Main Page | See live article | Alphabetical index

Object-relational database

And Object-Relational database management systems (ORDBMS) are an evolutionary extension of relational DBMS products. The term is also sometimes used to describe external software products running over traditional DBMSs to provide similar features. These systems are more correctly referred to as object-relational mapping.

Whereas RDBMS -- or SQL-DBMS -- products focused on the efficient management of data drawn from a limited set of data types (defined by the relevant language standards) an object-relational DBMS allows software developers to integrate their own types and the methods that apply to them into the DBMS. The goal of ORDBMS technology is to allow developers to raise the level of abstraction at which they view the problem domain.

In an RDBMS, it would be fairly common to see SQL like this:

  CREATE TABLE Customers  (
      Id          CHAR(12)    NOT NULL PRIMARY KEY,
      Surname     VARCHAR(32) NOT NULL,
      FirstName   VARCHAR(32) NOT NULL,
      DOB         DATE        NOT NULL

SELECT InitCap(Surname) || ', ' || InitCap(FirstName) FROM Customers WHERE Month(DOB) = Month(getdate()) AND Day(DOB) = Day(getdate())

which some OO fans would describe as horribly complex logic. Furthermore, most current SQL databases allow the creation of custom functions, which would allow the query to be expressed as:

    SELECT Formal(Id)
      FROM Customers
     WHERE Birthday(Id) = Today()

In an Object-Relational DBMS, you would see something like this:

   CREATE TABLE Customers (
     Id           Cust_Id     NOT NULL  PRIMARY KEY,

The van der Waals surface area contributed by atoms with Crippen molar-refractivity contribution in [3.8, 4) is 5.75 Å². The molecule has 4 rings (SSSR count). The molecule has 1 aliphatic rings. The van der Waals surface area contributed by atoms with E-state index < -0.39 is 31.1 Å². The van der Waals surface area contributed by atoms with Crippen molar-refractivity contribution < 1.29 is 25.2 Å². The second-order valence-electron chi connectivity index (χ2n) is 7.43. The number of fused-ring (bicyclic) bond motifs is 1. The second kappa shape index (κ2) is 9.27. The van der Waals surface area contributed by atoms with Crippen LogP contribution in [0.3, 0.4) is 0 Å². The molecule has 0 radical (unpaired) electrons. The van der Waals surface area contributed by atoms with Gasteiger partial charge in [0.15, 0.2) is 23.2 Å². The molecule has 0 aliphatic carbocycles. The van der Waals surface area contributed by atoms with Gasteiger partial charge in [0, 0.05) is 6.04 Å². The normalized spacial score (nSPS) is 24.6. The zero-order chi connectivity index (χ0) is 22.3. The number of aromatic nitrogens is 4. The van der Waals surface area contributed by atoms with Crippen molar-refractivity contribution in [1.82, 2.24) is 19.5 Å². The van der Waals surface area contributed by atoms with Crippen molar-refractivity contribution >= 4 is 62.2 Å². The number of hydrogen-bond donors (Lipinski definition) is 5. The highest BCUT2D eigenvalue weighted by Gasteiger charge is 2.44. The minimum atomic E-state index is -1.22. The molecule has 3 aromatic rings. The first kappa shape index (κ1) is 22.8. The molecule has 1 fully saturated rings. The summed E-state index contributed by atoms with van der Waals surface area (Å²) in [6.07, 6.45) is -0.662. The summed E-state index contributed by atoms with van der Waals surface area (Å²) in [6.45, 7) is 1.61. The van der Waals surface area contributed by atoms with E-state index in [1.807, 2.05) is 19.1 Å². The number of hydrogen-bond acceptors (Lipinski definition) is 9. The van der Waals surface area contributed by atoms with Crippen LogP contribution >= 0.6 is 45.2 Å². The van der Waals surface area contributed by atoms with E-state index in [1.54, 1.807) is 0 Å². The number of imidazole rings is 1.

Name         PersonName  NOT NULL,
     DOB          DATE        NOT NULL

SELECT Formal( C.Name ) FROM Customers C WHERE BirthDay ( C.DOB ) = TODAY;

It is important to mention that for this query to work, the developer must previously define the methods Formal(), Birthday(), and TODAY.

Another advantage to the O-R model is the ability of the database to understand relationships between data and make it easy to collect related records. In an address book type application an additional table would be added to the ones above to hold zero or more addresses for each user. Using a traditional RDBMS, collecting information for both the user and their address requires a "join":

    SELECT InitCap(C.Surname) || ', ' || InitCap(C.FirstName),
      FROM Customers C, Addresses A
     WHERE A.Cust_Id=C.Id -- the join
       AND"New York"

The same query in an O-R system is much simpler:

   SELECT Formal( C.Name )
     FROM Customers C
    WHERE"New York" -- the linkage is 'understood' by the ORDB

Many of the concepts in ORDBMS's were pioneered in the Postgres database, which eventually led to the open source PostgreSQL which is available today and gaining mind share. The first of the major database vendors to add O-R support to their products was Informix, which they did by purchasing the Illustra O-R database written by a number of ex-Postgres team members.

Most modern DBMS products – IBM's DB2, Oracle database, and Microsoft SQL Server – make claims to support this technology and do so with varying degrees of success.